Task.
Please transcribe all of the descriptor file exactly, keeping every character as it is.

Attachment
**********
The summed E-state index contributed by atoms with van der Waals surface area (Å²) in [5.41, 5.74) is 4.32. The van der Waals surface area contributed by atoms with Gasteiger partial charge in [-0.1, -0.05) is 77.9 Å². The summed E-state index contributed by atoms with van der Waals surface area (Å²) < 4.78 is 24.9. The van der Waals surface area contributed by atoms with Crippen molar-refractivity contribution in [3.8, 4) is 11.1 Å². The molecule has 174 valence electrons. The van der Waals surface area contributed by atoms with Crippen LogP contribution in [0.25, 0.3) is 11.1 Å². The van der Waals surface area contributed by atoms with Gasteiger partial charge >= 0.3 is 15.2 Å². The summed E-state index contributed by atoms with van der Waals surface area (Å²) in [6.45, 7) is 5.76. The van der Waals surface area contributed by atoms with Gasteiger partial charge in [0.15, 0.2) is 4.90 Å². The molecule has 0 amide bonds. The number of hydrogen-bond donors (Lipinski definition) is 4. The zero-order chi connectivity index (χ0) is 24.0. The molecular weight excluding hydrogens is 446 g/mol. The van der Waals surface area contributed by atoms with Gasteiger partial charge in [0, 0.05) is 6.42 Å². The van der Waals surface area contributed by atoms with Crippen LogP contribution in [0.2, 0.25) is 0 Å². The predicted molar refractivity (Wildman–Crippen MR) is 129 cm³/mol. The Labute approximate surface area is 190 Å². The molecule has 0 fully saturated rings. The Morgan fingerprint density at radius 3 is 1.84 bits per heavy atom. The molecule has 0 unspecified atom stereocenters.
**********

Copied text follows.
The summed E-state index contributed by atoms with van der Waals surface area (Å²) in [5.41, 5.74) is 4.32. The van der Waals surface area contributed by atoms with Gasteiger partial charge in [-0.1, -0.05) is 77.9 Å². The summed E-state index contributed by atoms with van der Waals surface area (Å²) < 4.78 is 24.9. The van der Waals surface area contributed by atoms with Crippen molar-refractivity contribution in [3.8, 4) is 11.1 Å². The molecule has 174 valence electrons. The van der Waals surface area contributed by atoms with Crippen LogP contribution in [0.25, 0.3) is 11.1 Å². The van der Waals surface area contributed by atoms with Gasteiger partial charge >= 0.3 is 15.2 Å². The summed E-state index contributed by atoms with van der Waals surface area (Å²) in [6.45, 7) is 5.76. The van der Waals surface area contributed by atoms with Gasteiger partial charge in [0.15, 0.2) is 4.90 Å². The molecule has 0 amide bonds. The number of hydrogen-bond donors (Lipinski definition) is 4. The zero-order chi connectivity index (χ0) is 24.0. The molecular weight excluding hydrogens is 446 g/mol. The van der Waals surface area contributed by atoms with Gasteiger partial charge in [0, 0.05) is 6.42 Å². The van der Waals surface area contributed by atoms with Crippen LogP contribution in [0.2, 0.25) is 0 Å². The predicted molar refractivity (Wildman–Crippen MR) is 129 cm³/mol. The Labute approximate surface area is 190 Å². The molecule has 0 fully saturated rings. The Morgan fingerprint density at radius 3 is 1.84 bits per heavy atom. The molecule has 0 unspecified atom stereocenters.